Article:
We must ask and answer the following questions truthfully.  Are the leadership on the high school and NCAA level providing personal development needs and reaching as many student athletes as possible? Have we tried all ideas presented?  A more important question, what are the black journalist and athletic leaders doing regarding the personal development needs of the black athlete?  I am willing to step up and play a leadership role to assist in the personal development needs of this unique population.  I’m hungry to take on this role to lead a generation of black student athletes that are indeed unsure of the transition to and from collegiate athletics.

 

Brandon Ballard

Master’s Candidate in Sports & Entertainment Management | University of  South Carolina | Dodie Academic Enrichment Center Graduate Assistant

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Memoir of an Athlete, Brandon Ballard, Part One

The successful journey of the current student-athlete begins and ends well outside of the realm of their performance in their perspective setting of play. History is being made, and records are vanishing due to the millennial student-athlete as well as the black millennial student-athlete. All student athletes that make it to the college level share the same feelings of accomplishment knowing they are the select few that will have the opportunity to continue their athletic career beyond high school or club play.

I genuinely believe there is not a universal comprehension of the stories behind each and every student-athlete that make this enormous accomplishment come true. A student-athlete must meet all sorts of guidelines before they have the choice to accept the opportunity to be a collegiate student-athlete based on their athletic abilities. I remember when my high school counselors and coaches informed the team that it was time to complete the NCAA Eligibility Center, diploma, and standardized test score requirements if you were serious about performing on the next level. Of course, I had no idea things like this existed, but I completed the task because that’s what it took. There are plenty of student-athlete stories that stop there. Not because of their athletic ability but because they couldn’t meet those three requirements stated alone. Who’s to say they shouldn’t have the opportunity to better themselves because of those requirements when they’ve made it so far already.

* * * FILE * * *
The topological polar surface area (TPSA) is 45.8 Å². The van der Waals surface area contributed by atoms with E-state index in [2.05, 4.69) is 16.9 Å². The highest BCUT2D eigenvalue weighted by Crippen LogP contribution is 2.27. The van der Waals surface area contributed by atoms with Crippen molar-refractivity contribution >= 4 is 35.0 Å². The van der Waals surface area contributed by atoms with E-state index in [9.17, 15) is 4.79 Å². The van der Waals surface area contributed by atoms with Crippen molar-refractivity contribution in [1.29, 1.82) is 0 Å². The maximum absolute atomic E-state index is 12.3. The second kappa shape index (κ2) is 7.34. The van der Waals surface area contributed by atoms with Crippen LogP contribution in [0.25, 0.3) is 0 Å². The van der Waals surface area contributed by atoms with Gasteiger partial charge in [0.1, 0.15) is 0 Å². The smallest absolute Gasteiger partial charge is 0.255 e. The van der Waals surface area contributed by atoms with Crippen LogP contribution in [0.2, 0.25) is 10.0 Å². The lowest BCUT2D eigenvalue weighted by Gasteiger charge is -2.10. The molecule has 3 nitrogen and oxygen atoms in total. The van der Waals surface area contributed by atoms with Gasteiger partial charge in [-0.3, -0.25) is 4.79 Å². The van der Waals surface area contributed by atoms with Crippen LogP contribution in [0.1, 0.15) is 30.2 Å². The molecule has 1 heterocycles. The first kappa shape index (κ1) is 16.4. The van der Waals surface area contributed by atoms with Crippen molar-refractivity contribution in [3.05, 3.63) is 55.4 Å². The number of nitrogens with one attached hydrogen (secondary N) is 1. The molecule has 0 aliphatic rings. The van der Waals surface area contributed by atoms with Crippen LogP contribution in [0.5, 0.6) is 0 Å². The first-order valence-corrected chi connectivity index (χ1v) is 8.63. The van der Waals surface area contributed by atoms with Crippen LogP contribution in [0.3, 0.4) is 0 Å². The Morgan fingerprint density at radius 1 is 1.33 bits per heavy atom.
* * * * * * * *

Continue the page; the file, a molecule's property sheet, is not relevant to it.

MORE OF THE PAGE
An important entity we should not overlook is the background of a student athlete, which includes their personal development. Student-athletes come from single, two-parent, legal guardian upbringings from all races and environments, which play a huge role in the personal development of the student-athlete entering college.

The personal development portfolio student-athletes carry with them through their journey is often dormant because their sports desires either over influence them not to speak to someone about their personal growth needs or they are unaware such resources even exists.

Fortunately for me, I was raised by both of my college-educated parents (my mother, who ran track) in a single home with a general sense of self-love and thankfulness to have a solid personal development foundation. Although they were college graduates, the dynamic of being a college athlete in this generation is different, so the foundation they provided me with had to be tinkered with, once I finally made the decision to attend Florida International University, located in Miami, FL and run track their as a walk-on my freshman year.

However, coming out of high school in 2012 being named the “Student Athlete” of the Year I was not informed of the opportunities to personally develop myself that would surround me being a student-athlete in college. The general sentiments of “You made it!” seems to plague college student athletes, not knowing that college is only the beginning. Advising the high school student athlete of the resources they can use to network and build their inner-being before they are sent off to college is critical.

Personal development is needed at the collegiate level. The dynamics my university offered were everything a high school athlete could imagine. However, if it weren’t for my upbringing and constant contact with my parents, my grades would’ve been atrocious. Resulting in me never earning the scholarship I was aiming for since making the decision to go to FIU. Your coaches can control you while you’re at practice and your adviser can guide you through the educational process but when you are alone with your “friends;” who is responsible for providing the personal development facets needed to help you become the best collegiate athlete you can be?